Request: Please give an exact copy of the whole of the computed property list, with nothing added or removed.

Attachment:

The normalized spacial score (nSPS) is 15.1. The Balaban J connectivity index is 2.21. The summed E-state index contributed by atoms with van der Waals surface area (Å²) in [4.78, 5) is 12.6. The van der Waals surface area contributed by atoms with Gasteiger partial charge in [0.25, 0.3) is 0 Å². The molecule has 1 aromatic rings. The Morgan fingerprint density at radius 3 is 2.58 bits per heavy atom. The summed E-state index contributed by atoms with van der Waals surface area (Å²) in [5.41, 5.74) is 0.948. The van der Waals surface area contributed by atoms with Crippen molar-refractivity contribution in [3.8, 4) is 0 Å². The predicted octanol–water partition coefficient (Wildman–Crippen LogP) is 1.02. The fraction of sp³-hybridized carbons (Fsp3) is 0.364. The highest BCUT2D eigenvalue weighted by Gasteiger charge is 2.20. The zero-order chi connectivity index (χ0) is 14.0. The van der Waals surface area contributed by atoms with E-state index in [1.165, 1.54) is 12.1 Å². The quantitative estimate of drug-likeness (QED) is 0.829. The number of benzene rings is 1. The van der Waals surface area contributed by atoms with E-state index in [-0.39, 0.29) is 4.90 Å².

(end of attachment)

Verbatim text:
The normalized spacial score (nSPS) is 15.1. The Balaban J connectivity index is 2.21. The summed E-state index contributed by atoms with van der Waals surface area (Å²) in [4.78, 5) is 12.6. The van der Waals surface area contributed by atoms with Gasteiger partial charge in [0.25, 0.3) is 0 Å². The molecule has 1 aromatic rings. The Morgan fingerprint density at radius 3 is 2.58 bits per heavy atom. The summed E-state index contributed by atoms with van der Waals surface area (Å²) in [5.41, 5.74) is 0.948. The van der Waals surface area contributed by atoms with Crippen molar-refractivity contribution in [3.8, 4) is 0 Å². The predicted octanol–water partition coefficient (Wildman–Crippen LogP) is 1.02. The fraction of sp³-hybridized carbons (Fsp3) is 0.364. The highest BCUT2D eigenvalue weighted by Gasteiger charge is 2.20. The zero-order chi connectivity index (χ0) is 14.0. The van der Waals surface area contributed by atoms with E-state index in [1.165, 1.54) is 12.1 Å². The quantitative estimate of drug-likeness (QED) is 0.829. The number of benzene rings is 1. The van der Waals surface area contributed by atoms with E-state index in [-0.39, 0.29) is 4.90 Å².